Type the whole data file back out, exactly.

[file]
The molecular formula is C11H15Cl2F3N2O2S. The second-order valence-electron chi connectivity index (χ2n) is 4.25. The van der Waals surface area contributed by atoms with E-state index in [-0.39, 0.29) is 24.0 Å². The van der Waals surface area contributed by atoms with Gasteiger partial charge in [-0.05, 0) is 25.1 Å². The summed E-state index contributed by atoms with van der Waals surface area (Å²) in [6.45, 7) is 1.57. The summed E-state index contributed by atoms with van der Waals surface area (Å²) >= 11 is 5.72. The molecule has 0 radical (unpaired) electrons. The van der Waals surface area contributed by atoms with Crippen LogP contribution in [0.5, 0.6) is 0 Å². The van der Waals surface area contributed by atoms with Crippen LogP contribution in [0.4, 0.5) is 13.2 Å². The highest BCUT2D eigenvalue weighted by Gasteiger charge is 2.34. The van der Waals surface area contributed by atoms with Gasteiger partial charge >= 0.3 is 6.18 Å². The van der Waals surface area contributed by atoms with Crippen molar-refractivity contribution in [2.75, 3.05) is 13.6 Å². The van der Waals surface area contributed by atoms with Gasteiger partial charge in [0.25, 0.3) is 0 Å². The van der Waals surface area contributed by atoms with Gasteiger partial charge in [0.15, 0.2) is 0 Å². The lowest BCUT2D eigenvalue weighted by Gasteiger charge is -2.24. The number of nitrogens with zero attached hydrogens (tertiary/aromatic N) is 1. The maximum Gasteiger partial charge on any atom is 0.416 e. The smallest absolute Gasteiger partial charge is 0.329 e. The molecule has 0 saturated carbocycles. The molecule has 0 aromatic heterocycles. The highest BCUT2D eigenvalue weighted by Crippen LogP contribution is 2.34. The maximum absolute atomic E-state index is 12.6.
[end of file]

The molecular formula is C11H15Cl2F3N2O2S. The second-order valence-electron chi connectivity index (χ2n) is 4.25. The van der Waals surface area contributed by atoms with E-state index in [-0.39, 0.29) is 24.0 Å². The van der Waals surface area contributed by atoms with Gasteiger partial charge in [-0.05, 0) is 25.1 Å². The summed E-state index contributed by atoms with van der Waals surface area (Å²) in [6.45, 7) is 1.57. The summed E-state index contributed by atoms with van der Waals surface area (Å²) >= 11 is 5.72. The molecule has 0 radical (unpaired) electrons. The van der Waals surface area contributed by atoms with Crippen LogP contribution in [0.5, 0.6) is 0 Å². The van der Waals surface area contributed by atoms with Crippen LogP contribution in [0.4, 0.5) is 13.2 Å². The highest BCUT2D eigenvalue weighted by Gasteiger charge is 2.34. The van der Waals surface area contributed by atoms with Gasteiger partial charge >= 0.3 is 6.18 Å². The van der Waals surface area contributed by atoms with Crippen molar-refractivity contribution in [2.75, 3.05) is 13.6 Å². The van der Waals surface area contributed by atoms with Gasteiger partial charge in [0.25, 0.3) is 0 Å². The van der Waals surface area contributed by atoms with Gasteiger partial charge in [0.15, 0.2) is 0 Å². The lowest BCUT2D eigenvalue weighted by Gasteiger charge is -2.24. The number of nitrogens with zero attached hydrogens (tertiary/aromatic N) is 1. The maximum Gasteiger partial charge on any atom is 0.416 e. The smallest absolute Gasteiger partial charge is 0.329 e. The molecule has 0 saturated carbocycles. The molecule has 0 aromatic heterocycles. The highest BCUT2D eigenvalue weighted by Crippen LogP contribution is 2.34. The maximum absolute atomic E-state index is 12.6.